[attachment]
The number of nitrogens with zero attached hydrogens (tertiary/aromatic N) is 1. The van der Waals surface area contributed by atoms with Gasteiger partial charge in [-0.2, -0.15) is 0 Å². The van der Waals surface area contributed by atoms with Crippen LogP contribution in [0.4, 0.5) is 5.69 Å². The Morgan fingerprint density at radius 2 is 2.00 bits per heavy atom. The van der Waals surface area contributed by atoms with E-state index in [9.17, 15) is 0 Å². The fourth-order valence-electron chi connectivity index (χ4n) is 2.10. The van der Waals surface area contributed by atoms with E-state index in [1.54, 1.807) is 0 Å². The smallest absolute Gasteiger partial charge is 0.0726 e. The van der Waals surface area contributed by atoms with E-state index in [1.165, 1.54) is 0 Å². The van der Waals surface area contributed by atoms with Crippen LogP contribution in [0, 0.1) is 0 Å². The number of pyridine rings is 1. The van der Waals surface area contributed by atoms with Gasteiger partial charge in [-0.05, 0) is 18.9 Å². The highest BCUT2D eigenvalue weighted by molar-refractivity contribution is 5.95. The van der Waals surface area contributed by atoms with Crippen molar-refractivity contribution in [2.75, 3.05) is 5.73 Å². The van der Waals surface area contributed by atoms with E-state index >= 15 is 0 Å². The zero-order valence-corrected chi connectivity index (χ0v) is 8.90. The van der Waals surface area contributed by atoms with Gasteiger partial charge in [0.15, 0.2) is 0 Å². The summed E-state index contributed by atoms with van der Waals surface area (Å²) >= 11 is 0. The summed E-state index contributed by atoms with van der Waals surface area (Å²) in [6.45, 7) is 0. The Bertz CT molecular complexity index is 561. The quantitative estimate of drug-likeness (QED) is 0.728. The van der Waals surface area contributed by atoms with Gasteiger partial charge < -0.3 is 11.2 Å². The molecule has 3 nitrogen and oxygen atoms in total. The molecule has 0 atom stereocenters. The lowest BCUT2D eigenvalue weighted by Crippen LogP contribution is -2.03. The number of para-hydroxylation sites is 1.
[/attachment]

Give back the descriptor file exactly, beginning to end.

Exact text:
The number of nitrogens with zero attached hydrogens (tertiary/aromatic N) is 1. The van der Waals surface area contributed by atoms with Gasteiger partial charge in [-0.2, -0.15) is 0 Å². The van der Waals surface area contributed by atoms with Crippen LogP contribution in [0.4, 0.5) is 5.69 Å². The Morgan fingerprint density at radius 2 is 2.00 bits per heavy atom. The van der Waals surface area contributed by atoms with E-state index in [9.17, 15) is 0 Å². The fourth-order valence-electron chi connectivity index (χ4n) is 2.10. The van der Waals surface area contributed by atoms with E-state index in [1.54, 1.807) is 0 Å². The smallest absolute Gasteiger partial charge is 0.0726 e. The van der Waals surface area contributed by atoms with E-state index in [1.165, 1.54) is 0 Å². The van der Waals surface area contributed by atoms with Crippen LogP contribution in [0, 0.1) is 0 Å². The number of pyridine rings is 1. The van der Waals surface area contributed by atoms with Gasteiger partial charge in [-0.05, 0) is 18.9 Å². The highest BCUT2D eigenvalue weighted by molar-refractivity contribution is 5.95. The van der Waals surface area contributed by atoms with Crippen molar-refractivity contribution in [2.75, 3.05) is 5.73 Å². The van der Waals surface area contributed by atoms with E-state index >= 15 is 0 Å². The zero-order valence-corrected chi connectivity index (χ0v) is 8.90. The van der Waals surface area contributed by atoms with Gasteiger partial charge in [0.15, 0.2) is 0 Å². The summed E-state index contributed by atoms with van der Waals surface area (Å²) >= 11 is 0. The summed E-state index contributed by atoms with van der Waals surface area (Å²) in [6.45, 7) is 0. The Bertz CT molecular complexity index is 561. The quantitative estimate of drug-likeness (QED) is 0.728. The van der Waals surface area contributed by atoms with Gasteiger partial charge < -0.3 is 11.2 Å². The molecule has 3 nitrogen and oxygen atoms in total. The molecule has 0 atom stereocenters. The lowest BCUT2D eigenvalue weighted by Crippen LogP contribution is -2.03. The number of para-hydroxylation sites is 1.